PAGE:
The Sydney Harbour Bridge is an incredible icon, not just of design but also of the truly genius foresight of the man who designed it. Here are some stories I recently heard that I personally find pretty amazing.
1. Incredible planning foresight
Picture it like this. The bridge was designed in the 1920’s, and built in the 1930’s. It was designed to be able to cope with a city of 3 million people, even though Sydney at the time had a population of barely 1 million. There is a tunnel now, but the bridge is still able to cope with a city that is now almost 5 million people in size.
2. Too many rivets
Over 6 million rivets were used in the construction. Why so many? Well, actually most are ornamental. Again, thats a pretty significant bit of forward planning. If you have done the Bridge Climb as I did recently, you will appreciate the aesthetic of perfectly aligned rivets. But back then?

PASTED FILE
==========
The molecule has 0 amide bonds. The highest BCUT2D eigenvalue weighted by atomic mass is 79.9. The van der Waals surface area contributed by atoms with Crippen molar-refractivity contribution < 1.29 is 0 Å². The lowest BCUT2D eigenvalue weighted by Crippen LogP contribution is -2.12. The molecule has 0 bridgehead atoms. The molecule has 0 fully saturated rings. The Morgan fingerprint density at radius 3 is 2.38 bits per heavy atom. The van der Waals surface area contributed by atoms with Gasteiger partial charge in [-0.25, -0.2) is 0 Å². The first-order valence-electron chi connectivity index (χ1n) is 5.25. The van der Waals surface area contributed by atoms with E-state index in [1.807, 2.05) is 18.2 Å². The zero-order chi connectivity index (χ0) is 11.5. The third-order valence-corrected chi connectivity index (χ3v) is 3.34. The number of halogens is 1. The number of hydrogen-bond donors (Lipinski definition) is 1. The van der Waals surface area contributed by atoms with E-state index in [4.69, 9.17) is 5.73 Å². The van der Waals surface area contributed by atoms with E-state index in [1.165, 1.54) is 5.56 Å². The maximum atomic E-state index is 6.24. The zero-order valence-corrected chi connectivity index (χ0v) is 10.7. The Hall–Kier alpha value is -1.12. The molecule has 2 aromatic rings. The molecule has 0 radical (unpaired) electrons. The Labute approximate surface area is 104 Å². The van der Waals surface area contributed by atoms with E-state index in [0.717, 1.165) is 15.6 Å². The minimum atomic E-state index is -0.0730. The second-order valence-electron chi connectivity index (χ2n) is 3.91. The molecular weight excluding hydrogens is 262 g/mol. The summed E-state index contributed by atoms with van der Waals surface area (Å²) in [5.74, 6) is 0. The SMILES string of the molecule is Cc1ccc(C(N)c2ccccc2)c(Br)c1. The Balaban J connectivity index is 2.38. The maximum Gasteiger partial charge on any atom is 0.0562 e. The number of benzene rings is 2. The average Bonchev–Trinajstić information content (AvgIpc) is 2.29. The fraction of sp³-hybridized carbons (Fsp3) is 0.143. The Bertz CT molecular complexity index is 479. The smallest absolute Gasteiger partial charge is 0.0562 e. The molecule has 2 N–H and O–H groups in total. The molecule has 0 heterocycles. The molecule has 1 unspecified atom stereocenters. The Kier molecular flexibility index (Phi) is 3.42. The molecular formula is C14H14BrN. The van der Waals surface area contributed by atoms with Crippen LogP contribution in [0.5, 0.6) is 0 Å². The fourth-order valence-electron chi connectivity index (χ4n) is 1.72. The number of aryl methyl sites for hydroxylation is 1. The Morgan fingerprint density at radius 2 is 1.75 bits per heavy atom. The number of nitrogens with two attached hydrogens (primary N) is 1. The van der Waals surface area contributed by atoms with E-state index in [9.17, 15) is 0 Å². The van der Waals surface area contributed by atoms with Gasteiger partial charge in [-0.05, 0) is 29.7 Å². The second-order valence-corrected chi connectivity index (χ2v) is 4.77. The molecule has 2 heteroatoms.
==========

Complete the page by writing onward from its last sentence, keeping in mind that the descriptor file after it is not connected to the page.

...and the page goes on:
3. Some Deaths and an Amazing Survival Story
During the construction13 people died. Thats not very many considering how many died in the construction of American Sky scrapers built around that time. There was a famous story of one worked, a trained diver, who fell from the great span.
He survived by dropping his hammer in the water as he was about to land (knowing that you need to break the surface of the water if you want any chance of survival. When he was fished out of the water, his boots were wrapped around the top of his thighs, do strong had been the impact when he hit the water feet first.
He was back at work 2 weeks later.
4. Original toll structure
The bridge now has 8 lanes for cars, 2 for trains and a pedestrian walkway on one side.
It was not always like this though, and the original toll structure gives a hint as to what the above picture would have looked like when the bridge first opened. Can you imagine the site of someone trying to count the number of sheep in your herd in order to calculate the toll properly?